Toward the bottom are the mistakes we make as programmers most frequently. They are also typically the fastest to catch and correct.
Syntax errors happen as soon as you save the file and try to build. It’s even the very first thing a compiler will do: parse your files. If it can’t parse it, you’ll get a syntax error.
Second, we type function/variable names wrong or we forget the shape of data in a variable and use it wrong. If you’ve got a good test pyramid, your tests will run fast and often and hopefully catch these problems quickly. But it requires that your tests are thorough and optimized. Let’s face it, this is hard and most test suites aren’t. That’s why a lot of teams are turning to type safety, because you can collapse the second level into the first so that both syntax and reference/type errors are caught immediately when you try to compile/build.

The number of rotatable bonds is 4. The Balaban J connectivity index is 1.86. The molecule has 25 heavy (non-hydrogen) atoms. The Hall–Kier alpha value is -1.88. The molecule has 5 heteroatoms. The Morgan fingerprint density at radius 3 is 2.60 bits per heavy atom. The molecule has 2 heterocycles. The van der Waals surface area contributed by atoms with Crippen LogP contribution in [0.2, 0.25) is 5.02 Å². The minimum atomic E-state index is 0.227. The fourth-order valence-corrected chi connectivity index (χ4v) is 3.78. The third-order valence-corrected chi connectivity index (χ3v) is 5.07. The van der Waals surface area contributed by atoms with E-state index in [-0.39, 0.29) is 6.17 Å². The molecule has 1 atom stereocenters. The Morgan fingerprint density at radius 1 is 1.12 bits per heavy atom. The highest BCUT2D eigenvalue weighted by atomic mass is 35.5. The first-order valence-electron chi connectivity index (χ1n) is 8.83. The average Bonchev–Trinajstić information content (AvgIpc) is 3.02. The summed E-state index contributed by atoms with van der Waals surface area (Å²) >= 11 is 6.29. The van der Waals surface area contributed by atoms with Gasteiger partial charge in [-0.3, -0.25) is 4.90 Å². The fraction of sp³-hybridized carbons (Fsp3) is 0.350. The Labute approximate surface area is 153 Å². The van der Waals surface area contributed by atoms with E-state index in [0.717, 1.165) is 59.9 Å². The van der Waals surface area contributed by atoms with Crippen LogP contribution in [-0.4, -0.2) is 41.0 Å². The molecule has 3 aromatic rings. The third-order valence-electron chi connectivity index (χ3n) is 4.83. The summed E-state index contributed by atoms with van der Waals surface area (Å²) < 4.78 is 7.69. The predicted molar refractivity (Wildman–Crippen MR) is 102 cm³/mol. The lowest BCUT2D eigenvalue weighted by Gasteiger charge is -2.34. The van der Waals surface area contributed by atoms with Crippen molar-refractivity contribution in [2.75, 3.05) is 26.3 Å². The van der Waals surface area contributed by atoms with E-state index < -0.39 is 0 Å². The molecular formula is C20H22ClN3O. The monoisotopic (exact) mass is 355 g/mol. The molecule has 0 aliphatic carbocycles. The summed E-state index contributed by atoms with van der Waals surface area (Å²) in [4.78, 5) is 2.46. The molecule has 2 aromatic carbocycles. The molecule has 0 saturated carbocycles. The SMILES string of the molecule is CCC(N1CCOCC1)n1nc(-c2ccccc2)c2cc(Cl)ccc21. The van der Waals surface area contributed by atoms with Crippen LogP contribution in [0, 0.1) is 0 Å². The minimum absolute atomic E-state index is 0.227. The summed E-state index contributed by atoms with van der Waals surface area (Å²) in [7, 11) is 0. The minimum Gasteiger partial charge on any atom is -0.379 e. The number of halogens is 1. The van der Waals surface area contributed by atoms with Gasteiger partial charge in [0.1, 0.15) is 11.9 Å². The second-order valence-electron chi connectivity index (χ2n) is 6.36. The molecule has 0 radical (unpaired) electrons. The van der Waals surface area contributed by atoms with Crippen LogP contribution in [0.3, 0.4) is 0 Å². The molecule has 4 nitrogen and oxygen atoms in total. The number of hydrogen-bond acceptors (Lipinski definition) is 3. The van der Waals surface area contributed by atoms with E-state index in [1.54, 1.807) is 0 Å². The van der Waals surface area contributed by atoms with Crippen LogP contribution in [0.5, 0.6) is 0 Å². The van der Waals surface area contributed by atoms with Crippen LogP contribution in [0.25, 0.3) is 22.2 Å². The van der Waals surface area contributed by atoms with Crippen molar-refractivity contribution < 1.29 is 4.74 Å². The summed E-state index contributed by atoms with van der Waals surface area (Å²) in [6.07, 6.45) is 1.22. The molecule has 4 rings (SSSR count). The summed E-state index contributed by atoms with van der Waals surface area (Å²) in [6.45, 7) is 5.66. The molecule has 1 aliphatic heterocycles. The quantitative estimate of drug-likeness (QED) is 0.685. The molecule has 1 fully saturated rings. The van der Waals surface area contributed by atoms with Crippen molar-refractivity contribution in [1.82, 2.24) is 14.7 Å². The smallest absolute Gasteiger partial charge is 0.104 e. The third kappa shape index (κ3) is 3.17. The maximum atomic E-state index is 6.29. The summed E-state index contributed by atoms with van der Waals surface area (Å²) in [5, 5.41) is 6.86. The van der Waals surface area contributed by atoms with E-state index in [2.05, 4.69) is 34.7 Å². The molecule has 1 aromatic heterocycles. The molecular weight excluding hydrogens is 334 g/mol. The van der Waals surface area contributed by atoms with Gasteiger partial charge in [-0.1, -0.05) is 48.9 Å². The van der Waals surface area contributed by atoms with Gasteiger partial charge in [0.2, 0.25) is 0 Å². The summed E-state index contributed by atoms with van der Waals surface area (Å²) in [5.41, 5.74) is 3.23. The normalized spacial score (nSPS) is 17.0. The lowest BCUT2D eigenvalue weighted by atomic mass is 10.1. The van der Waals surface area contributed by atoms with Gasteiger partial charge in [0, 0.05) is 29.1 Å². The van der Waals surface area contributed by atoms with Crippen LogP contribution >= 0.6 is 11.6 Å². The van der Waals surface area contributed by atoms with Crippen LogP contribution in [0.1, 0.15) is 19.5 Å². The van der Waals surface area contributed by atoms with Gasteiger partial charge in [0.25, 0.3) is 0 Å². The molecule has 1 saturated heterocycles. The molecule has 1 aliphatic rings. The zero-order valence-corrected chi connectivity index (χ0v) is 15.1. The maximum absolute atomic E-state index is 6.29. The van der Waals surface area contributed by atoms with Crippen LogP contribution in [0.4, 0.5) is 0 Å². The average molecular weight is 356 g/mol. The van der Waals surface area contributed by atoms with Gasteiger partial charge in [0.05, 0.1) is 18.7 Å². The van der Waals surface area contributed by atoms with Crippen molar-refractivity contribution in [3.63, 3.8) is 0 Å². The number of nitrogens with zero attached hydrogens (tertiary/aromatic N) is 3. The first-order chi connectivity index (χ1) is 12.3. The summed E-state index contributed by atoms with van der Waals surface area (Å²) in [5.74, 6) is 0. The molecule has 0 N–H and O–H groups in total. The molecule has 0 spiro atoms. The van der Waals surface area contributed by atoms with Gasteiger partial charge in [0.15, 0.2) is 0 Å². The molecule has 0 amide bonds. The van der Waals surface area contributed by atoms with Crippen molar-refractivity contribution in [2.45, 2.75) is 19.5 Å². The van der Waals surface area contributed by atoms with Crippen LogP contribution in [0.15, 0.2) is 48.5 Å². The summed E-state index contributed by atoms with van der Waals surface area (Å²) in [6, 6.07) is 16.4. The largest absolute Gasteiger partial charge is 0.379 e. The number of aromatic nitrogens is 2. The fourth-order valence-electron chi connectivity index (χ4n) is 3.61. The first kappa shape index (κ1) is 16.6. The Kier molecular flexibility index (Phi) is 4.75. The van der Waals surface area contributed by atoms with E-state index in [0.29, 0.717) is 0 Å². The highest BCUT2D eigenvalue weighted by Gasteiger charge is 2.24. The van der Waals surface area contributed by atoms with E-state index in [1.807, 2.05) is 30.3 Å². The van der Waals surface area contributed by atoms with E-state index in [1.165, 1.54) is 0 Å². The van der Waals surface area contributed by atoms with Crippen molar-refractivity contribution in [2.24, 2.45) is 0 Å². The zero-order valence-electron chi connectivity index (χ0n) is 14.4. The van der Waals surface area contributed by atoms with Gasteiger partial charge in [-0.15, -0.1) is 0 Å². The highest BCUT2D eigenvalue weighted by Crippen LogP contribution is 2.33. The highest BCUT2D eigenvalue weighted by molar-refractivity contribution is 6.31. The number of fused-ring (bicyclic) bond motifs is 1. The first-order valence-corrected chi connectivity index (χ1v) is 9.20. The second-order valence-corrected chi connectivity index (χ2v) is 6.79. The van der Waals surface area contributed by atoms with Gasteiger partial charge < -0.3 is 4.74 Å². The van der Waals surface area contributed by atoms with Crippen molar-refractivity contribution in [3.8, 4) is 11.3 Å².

Type safety also allows powerful tooling that can tighten feedback loops further by offering relevant suggestions, information on hover & descriptive inline errors.
And, once again, with languages with value type errors and exhaustive results handling (i.e. Elm, Rust, etc.), you can even make the third layer of this pyramid provide immediate feedback at build time, further tightening your feedback loop.